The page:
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Global Markets: Asia shares struggle to rally, oil skids further

Reuters  |  SYDNEY 

By Wayne Cole

SYDNEY (Reuters) - Asian shares fought to sustain the slimmest of recoveries on Friday amid speculation the Federal Reserve might be "one-and-done" with U.S. rate hikes, while fell anew as producers bickered over the details of an output cut.

MSCI's broadest index of shares outside nudged up 0.4 percent, though that followed a 1.8 percent drubbing on Thursday. Japan's Nikkei added 0.8 percent.

Chinese shares, which were up earlier in the day, slipped into negative territory with the blue chips off 0.1 percent. E-Mini futures for the S&P 500 too started firmer but were last down 0.1 percent.

Spreadbetters, however, pointed to a strong start for with London's FTSE futures up 1.8 percent.

There was no escaping concerns over Sino-U.S. relations after the arrest of maker threatened to chill talks on some form of trade truce.

Markets also face a test from U.S. payrolls data later in the session amid speculation the was heading for a tough patch after years of solid growth.

Federal Reserve emphasised the strength of the labour market in remarks made late Thursday.

Economists polled by forecast jobs rose by 200,000 in November after surging 250,000 in October.

"A view has developed of U.S. growth normalising a little faster than expected from the fiscal 'sugar rush', while inflationary pressures remain contained given the sharp fall in the price," said National

"Payrolls will be very important in helping to validate whether the is indeed slowing faster than expected."

The mood in risk-asset markets brightened a little after reported Fed officials are considering whether to signal a new wait-and-see mentality after a likely rate increase at their meeting in December.

That only added to recent feverish speculation the central was almost done hiking rates given concerns about global growth and the disinflationary impact of collapsing prices.

Interest rate futures rallied hard in massive volumes with the market now pricing in less than one hike next year. A month ago they had been wagering on three increases.

The helped Wall Street pare steep losses and the Dow ended Thursday down 0.32 percent, while the S&P 500 lost 0.15 percent. The Nasdaq managed to advance 0.42 percent.


Treasuries extended their blistering rally, driving 10-year yields down to a three-month trough at 2.8260 percent, before last trading at 2.89 percent.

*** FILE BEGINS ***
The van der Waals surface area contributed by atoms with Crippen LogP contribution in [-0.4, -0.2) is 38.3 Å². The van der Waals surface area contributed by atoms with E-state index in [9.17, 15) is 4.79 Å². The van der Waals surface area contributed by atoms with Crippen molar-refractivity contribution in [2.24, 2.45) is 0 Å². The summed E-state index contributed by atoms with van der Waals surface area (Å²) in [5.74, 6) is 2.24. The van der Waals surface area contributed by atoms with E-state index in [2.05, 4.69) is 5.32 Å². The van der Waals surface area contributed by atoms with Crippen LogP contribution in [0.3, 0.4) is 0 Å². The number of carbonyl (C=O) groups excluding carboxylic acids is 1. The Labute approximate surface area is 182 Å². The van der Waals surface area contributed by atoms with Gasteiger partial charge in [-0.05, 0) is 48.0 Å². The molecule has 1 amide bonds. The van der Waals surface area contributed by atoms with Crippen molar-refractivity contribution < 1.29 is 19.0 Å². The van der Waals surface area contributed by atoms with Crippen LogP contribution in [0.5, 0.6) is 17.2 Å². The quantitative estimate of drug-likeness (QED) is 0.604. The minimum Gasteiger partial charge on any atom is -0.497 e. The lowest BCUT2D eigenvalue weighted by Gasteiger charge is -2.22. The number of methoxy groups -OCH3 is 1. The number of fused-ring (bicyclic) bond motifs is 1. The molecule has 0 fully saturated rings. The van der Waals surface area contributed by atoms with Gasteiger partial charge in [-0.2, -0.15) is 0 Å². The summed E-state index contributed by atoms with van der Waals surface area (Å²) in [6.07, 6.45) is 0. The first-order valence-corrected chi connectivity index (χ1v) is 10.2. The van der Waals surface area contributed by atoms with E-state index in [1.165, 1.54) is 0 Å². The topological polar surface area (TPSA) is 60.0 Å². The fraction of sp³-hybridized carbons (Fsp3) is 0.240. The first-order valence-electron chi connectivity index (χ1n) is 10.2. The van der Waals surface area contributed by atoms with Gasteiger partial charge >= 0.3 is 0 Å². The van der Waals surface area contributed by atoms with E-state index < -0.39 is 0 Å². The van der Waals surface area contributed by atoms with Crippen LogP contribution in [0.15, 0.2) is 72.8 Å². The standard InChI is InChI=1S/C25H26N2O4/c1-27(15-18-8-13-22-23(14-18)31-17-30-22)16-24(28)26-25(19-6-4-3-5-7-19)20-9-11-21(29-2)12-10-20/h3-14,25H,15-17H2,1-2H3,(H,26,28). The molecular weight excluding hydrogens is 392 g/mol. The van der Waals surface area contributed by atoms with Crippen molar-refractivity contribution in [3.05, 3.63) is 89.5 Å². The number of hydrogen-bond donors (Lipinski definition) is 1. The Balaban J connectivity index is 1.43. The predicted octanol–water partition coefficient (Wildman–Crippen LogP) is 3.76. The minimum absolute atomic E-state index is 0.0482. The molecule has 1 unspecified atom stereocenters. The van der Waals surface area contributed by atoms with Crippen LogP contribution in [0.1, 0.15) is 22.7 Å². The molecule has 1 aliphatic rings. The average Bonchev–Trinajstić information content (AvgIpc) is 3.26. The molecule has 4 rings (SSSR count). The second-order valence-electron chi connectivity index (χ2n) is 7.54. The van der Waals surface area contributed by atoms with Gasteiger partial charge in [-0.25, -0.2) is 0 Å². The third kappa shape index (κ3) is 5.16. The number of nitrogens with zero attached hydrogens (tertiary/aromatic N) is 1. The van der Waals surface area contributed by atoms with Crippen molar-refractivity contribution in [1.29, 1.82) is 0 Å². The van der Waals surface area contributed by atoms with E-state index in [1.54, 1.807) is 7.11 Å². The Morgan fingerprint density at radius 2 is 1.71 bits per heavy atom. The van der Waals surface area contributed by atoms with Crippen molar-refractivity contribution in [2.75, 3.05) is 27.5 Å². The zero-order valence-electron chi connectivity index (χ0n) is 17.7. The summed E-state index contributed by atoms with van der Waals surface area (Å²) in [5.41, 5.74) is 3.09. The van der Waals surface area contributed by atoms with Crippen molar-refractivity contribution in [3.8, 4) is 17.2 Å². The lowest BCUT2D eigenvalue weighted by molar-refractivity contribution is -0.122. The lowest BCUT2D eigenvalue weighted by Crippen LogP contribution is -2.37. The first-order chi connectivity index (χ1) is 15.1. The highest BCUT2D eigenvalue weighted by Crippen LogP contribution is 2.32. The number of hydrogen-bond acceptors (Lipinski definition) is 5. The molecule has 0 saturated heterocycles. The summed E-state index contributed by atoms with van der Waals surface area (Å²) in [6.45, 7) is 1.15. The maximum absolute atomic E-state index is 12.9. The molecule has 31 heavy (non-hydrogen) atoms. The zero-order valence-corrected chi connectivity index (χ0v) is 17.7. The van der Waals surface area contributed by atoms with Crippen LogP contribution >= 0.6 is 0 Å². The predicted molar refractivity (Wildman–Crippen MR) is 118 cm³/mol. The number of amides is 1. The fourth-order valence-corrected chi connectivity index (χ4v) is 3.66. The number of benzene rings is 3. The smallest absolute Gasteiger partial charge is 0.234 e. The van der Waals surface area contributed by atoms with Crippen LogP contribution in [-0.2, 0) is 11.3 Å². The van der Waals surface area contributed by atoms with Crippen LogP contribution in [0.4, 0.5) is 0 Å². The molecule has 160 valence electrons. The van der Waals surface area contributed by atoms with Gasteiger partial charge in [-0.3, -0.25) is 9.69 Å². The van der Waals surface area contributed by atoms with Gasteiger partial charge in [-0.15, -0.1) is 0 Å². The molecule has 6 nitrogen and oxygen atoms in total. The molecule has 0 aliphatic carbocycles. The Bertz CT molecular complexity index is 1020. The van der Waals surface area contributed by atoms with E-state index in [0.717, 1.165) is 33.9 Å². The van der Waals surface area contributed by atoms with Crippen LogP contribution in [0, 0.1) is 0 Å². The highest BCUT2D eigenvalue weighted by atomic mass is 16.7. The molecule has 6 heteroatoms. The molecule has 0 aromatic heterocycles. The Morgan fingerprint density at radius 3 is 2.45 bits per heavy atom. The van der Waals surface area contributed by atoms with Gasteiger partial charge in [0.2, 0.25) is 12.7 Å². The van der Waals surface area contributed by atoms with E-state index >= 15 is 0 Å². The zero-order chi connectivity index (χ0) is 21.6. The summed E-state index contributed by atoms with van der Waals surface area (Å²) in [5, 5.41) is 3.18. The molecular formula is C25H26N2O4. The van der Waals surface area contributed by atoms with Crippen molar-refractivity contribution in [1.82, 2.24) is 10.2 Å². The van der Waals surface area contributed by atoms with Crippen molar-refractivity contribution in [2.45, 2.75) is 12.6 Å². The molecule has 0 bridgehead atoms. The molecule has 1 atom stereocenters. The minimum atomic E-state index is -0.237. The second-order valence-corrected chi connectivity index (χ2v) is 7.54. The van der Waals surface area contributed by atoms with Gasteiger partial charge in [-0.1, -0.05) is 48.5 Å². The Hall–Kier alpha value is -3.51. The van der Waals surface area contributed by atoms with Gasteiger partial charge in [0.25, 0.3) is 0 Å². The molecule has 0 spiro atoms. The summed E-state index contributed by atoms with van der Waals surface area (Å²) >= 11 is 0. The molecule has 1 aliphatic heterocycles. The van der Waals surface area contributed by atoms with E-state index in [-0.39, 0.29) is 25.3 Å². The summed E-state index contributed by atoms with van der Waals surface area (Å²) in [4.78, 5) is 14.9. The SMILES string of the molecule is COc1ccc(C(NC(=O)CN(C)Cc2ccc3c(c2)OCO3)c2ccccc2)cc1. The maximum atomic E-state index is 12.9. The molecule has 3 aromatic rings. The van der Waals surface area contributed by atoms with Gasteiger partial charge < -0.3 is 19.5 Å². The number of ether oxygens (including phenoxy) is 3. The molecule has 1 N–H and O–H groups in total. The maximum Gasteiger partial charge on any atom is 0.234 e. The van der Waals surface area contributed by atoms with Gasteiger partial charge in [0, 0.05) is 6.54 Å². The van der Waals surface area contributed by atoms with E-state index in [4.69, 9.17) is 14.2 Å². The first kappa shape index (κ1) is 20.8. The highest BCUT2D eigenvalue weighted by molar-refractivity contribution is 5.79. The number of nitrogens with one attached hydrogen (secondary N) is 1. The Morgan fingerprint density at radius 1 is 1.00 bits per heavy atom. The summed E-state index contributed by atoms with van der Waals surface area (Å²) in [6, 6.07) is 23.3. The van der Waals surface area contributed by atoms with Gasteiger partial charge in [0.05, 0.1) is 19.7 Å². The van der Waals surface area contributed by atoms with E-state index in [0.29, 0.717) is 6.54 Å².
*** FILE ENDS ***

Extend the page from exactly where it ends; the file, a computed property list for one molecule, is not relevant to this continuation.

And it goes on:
Yields on two-year notes fell a huge 10 basis points at one stage on Thursday and were last at 2.76 percent.

Investors also steamrolled the to its flattest in over a decade, a trend that has historically presaged economic slowdowns and even recessions.

"The sort of flattening of the that we have seen recently usually indicates that investors think the Fed is nearing the end of a tightening cycle, and that rate cuts may even be on the horizon," argued analysts at

The seismic shock spread far and wide. Yields on 10-year paper sank to the lowest in six months in Germany, almost 12 months in and 16 months in

The sea change in expectations took a toll on the U.S. dollar as bulls had been counting heavily on a steady widening rate differential to propel the currency.

The greenback eased against a basket of currencies to 96.803, and fell to 112.85 yen from a 113.85 high at the start of the week. The euro was up around 0.4 percent on the week so far at $1.1366.

Crptocurrency Bitcoin took a fresh spill to be down almost 18 percent for the week at $3,363.37.

In commodity markets, gold firmed to near a five-month peak as the dollar eased and the threat of higher interest rates waned. Spot gold stood at $1,239 per ounce.

Oil was less favoured, however, falling further as delayed a decision on output cuts while awaiting support from non-heavyweight

Brent futures slipped 52 cents to $59.54 a barrel, while U.S. crude lost 40 cents to $51.09.

(Additional reporting by Swati Pandey; Editing by & Shri Navaratnam)

(Only the headline and picture of this report may have been reworked by the Business Standard staff; the rest of the content is auto-generated from a syndicated feed.)

First Published: Fri, December 07 2018. 12:09 IST